Denial, anger, bargaining, depression, and acceptance: these are the very well-known 5 stages of grief as suggested by Swiss psychiatrist Elisabeth Kubler-Ross in her 1969 book On Death and Dying.
At the time of the book’s publication, very little instruction was given in medical school on the subject of death and dying. It’s hard to believe that medical schools then (and few today) offer training on guidance for how to deal with something every single person on the face of the earth will deal with at some point in their life: grief.
This is precisely what motivated Kubler-Ross to share her findings in her work with terminally ill patients.
THE STORY BEHIND THE 5 STAGES OF GRIEF
Since the publication of On Death and Dying, the 5 stages of grief have become so well-know that it’s now engrained in pop culture. Despite its popularity, some people may be surprised to know that Kubler-Ross didn’t create the 5 stages of grief to indicate a linear progression of grief — or for people who were grieving the loss of another. She created them to describe the process of the patients she observed.
The 5 stages of grief were actually created to describe the process of terminally ill patients coming to terms with theirown death.
Many people mistakenly think the 5 stages of grief are about grieving the loss of someone else. In fact, they were originally created for terminally ill patients.
Before her death in 2004, Kubler-Ross noted in her book On Grief and Grieving, that the stages of grief were not meant to be a linear and predictable progression of grief, and that she regretted that the stages of grief had been misinterpreted.
Coinciding with Kubler-Ross’ own remarks on the 5 stages of grief, there appears to be no evidence that people go through any or all of these stages, or in any particular order. As unique as is each individual and their relationships, so too is their experience with the grieving process.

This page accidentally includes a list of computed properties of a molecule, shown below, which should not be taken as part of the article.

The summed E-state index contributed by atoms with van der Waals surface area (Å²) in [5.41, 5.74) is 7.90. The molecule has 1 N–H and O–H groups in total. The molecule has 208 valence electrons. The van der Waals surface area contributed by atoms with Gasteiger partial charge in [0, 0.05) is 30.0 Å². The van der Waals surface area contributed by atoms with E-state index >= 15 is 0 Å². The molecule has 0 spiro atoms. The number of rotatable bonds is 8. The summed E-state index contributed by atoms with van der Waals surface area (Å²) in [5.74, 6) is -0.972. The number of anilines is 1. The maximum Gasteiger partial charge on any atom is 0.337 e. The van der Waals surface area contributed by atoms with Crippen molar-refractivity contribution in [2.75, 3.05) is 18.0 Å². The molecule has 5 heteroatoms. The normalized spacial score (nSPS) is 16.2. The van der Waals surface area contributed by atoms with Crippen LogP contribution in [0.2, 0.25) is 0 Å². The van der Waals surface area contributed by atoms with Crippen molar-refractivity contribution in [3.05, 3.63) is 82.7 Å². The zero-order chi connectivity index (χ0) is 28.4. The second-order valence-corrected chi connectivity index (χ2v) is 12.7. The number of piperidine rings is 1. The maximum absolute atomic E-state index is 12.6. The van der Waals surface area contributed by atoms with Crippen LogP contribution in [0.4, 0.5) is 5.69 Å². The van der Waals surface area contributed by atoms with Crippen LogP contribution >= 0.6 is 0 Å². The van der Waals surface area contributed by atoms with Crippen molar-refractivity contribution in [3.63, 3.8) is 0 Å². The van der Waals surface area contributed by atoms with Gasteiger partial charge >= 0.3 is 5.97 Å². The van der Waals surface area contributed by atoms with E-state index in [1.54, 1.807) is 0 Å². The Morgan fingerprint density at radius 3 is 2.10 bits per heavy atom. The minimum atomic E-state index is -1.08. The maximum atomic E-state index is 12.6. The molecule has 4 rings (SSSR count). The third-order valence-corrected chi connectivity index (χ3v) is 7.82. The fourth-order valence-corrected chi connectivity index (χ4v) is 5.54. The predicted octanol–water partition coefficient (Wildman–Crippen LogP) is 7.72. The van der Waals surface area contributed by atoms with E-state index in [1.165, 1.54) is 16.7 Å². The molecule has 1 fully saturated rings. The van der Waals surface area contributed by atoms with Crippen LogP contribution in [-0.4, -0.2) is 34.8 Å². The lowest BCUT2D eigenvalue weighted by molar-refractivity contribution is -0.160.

Since mourning the loss of a loved one can be such a devastating experience, many who grieve look for guidance, or a checklist of sorts. They wish for a time to look forward to when the debilitating sadness and painful emotions will finally cease.
Unfortunately, there seems to be no definitive “end” to the grieving process; much like our own personal growth, we’re never really “done” with grieving.
Sadly, there is no definitive “end” to the grieving process.
As we move forward with life (which doesn’t stop for our grief) and the experience of mourning a loved one, we slowly begin to find a “new normal.” We begin to find a new way to be in the world without the person (or thing) in our life.
Although grief has no particular stage, timeline or ending, it doesn’t mean we will grieve in the same way forever. The people that we love and lose are forever embedded in our hearts and minds.
Assuming there is a healthy exploration and processing of our grieving emotions, over time, the overwhelming sorrow of grief morphs into a sort of bittersweet gratitude. We’re still sad that we lost someone we loved, but happy and grateful for the time we had in our life with them.
Life is short. Sometimes grieving isn’t. If you’re struggling to cope with grief, find an awesome therapist you like and trust to help you navigate your way to a new normal.
James Killian, LPC is the Principal Therapist & Owner of Arcadian Counseling in New Haven, CT where they specialize in helping over-thinkers, high achievers, and perfectionists reduce stress, increase fulfillment and enhance performance so they can move From Surviving To Thriving.